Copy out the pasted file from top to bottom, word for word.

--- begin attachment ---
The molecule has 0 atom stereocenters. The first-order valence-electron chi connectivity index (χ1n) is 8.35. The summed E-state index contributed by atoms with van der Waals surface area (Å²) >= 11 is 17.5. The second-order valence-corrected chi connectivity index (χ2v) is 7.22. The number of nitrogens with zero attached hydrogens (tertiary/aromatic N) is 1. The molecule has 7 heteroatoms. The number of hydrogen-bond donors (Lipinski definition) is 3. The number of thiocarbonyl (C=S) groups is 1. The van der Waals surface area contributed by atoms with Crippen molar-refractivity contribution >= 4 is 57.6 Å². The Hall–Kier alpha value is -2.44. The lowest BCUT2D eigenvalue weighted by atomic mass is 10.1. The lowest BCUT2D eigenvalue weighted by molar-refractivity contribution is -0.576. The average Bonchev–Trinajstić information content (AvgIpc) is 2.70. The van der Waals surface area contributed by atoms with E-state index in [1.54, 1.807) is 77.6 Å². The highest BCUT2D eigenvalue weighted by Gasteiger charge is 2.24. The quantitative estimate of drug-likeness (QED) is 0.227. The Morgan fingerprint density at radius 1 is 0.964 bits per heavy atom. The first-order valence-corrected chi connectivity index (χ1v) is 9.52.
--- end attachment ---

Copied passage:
The molecule has 0 atom stereocenters. The first-order valence-electron chi connectivity index (χ1n) is 8.35. The summed E-state index contributed by atoms with van der Waals surface area (Å²) >= 11 is 17.5. The second-order valence-corrected chi connectivity index (χ2v) is 7.22. The number of nitrogens with zero attached hydrogens (tertiary/aromatic N) is 1. The molecule has 7 heteroatoms. The number of hydrogen-bond donors (Lipinski definition) is 3. The number of thiocarbonyl (C=S) groups is 1. The van der Waals surface area contributed by atoms with Crippen molar-refractivity contribution >= 4 is 57.6 Å². The Hall–Kier alpha value is -2.44. The lowest BCUT2D eigenvalue weighted by atomic mass is 10.1. The lowest BCUT2D eigenvalue weighted by molar-refractivity contribution is -0.576. The average Bonchev–Trinajstić information content (AvgIpc) is 2.70. The van der Waals surface area contributed by atoms with E-state index in [1.54, 1.807) is 77.6 Å². The highest BCUT2D eigenvalue weighted by Gasteiger charge is 2.24. The quantitative estimate of drug-likeness (QED) is 0.227. The Morgan fingerprint density at radius 1 is 0.964 bits per heavy atom. The first-order valence-corrected chi connectivity index (χ1v) is 9.52.